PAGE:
All These Rabbits in ‘Watership Down’ Look The Same

And They All Have British Accents

I was flipping through Netflix, desperately looking for a show that was going to entertain me for the next few hours. I came across Watership Down, a new miniseries based on a novel. Of course I’ve heard of the book. Although I’d never read it, I had a fairly good idea what it was about. I thought to myself, “How the hell are they going to make a good show about rabbits?”

At that point though, I had no other options, so I somewhat begrudgingly turned on the show. I noticed they’d done the majority of Watership Down through computer animation. It looked like something a student would create in a computer-science class. The style worked for the show, though. They were able to give the rabbits emotions and make them do things real rabbits definitely wouldn’t have been able to do, like talking or fighting a bird.

Since it’s based on a classic novel, there’s definitely a deeper message to the show, even though it seems like it’s just about a bunch of rabbits trying to find a home. The rabbits constantly talk about how the humans with machines are the biggest threat, but there’s not anything they can do about it. This is a recurring theme, even though there are few prevalent human characters.

I thoroughly enjoyed Watership Down. With multiple interesting plot lines and good character development, it had all the elements of a well-made, compelling mini-series. The fight scenes were well-done and intense, which is impressive considering that they featured computer-animated rabbits. You actually felt for the characters, or at least the ones you could tell apart from one another. And this leads to the one problem that made Watership Down seriously hard to watch: all the rabbits look the same.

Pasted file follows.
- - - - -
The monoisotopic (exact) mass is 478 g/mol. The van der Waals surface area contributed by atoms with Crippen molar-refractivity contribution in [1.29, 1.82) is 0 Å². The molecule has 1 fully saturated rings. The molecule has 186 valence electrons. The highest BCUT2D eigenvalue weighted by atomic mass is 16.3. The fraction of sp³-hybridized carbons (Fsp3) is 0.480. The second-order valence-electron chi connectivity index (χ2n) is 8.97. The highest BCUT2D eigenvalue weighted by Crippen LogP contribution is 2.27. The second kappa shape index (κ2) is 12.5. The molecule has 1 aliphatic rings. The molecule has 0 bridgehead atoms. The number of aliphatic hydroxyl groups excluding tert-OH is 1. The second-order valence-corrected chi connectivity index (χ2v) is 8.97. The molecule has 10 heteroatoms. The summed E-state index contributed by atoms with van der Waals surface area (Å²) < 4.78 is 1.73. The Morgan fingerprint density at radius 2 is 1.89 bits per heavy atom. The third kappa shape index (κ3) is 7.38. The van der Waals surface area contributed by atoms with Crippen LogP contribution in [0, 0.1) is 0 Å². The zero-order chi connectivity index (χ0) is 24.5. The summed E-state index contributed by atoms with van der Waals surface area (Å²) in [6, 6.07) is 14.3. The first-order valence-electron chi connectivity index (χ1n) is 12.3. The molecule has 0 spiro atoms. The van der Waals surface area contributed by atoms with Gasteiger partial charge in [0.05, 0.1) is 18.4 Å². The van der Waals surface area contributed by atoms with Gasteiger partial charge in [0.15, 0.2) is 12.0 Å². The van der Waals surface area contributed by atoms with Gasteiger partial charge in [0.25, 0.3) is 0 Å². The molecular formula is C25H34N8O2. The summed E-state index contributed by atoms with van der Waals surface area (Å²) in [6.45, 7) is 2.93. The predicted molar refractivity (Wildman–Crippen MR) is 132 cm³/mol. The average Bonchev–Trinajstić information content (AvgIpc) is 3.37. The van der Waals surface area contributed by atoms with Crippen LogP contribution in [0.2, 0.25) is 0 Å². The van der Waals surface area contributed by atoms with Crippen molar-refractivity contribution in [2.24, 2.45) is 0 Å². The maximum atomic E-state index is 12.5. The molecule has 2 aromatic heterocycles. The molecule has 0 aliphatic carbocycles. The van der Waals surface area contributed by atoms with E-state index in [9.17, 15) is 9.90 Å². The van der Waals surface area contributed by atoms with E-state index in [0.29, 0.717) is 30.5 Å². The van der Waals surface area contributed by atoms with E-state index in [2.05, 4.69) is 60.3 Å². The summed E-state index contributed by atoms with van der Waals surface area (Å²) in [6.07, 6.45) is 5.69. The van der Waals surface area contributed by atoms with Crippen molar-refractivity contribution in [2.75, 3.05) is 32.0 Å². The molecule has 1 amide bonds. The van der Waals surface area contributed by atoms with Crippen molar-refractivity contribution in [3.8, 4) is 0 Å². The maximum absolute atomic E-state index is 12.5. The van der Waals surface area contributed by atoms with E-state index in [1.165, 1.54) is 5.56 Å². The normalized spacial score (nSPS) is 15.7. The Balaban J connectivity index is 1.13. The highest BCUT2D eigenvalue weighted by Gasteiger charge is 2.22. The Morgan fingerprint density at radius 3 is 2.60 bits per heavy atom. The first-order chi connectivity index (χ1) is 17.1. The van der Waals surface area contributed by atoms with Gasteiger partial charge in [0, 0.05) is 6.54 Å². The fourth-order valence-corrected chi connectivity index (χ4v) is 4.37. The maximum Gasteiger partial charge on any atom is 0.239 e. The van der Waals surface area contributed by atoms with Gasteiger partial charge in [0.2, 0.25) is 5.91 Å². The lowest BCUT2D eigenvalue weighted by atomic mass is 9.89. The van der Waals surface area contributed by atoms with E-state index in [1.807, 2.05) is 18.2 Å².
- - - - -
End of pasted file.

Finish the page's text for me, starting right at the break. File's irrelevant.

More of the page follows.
All The Rabbits Look The Same!

One or two of them had some distinct feature, like a mane or a missing eyeball, that set them aside from the rest, but all the other rabbits were exactly the same. Maybe they had lightly-changed sizes or a different shade of brown fur. This pissed me off. There’d be a scene transition and I couldn’t tell who any of the characters in the scene were. It turned into somewhat of a guessing game at times. I’d have to wait for them to say the rabbits’ names.

Their voices didn’t help me tell them apart either. They all just had similar-sounding British accents that left me scratching my head and wondering, “Is this one of the good guys or one of the bad ones?” The voices nearly drove me to insanity at one point. Who was John Boyega? Who was James McAvoy? Why is Nicholas Hoult? Was Rosamund Pike the female rabbit? And why couldn’t I tell any of them apart?

It’s kind of hard to keep up with the plot of a show when the characters are all the same computer-generated rabbit who sounds like Benedict Cumberbatch. Of course in a book, it’s fine to have 50 different rabbits, because they all have names and there are few pictures to confuse the reader. In a TV show, where the majority of the storytelling is done through visual elements, you quickly start to jumble up the rabbits.

Watership Down was a short four episodes, which is honestly the maximum amount of rabbit drama I could bear. It definitely isn’t a masterpiece, or anywhere close to it, with flaws in character design that drastically took away from my experience. If it were any longer than four episodes, I would say it wasn’t worth the time. But if you’re into stories full of scenes of rabbits running frantically through fields and fighting each other, then this will be your favorite show ever. That was definitely the best part.


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Elijah Pollack

Elijah Pollack written for both Book and Film Globe and Rock and Roll Globe. He's also the cohost of the Extra Credit podcast on Audible, and has written for

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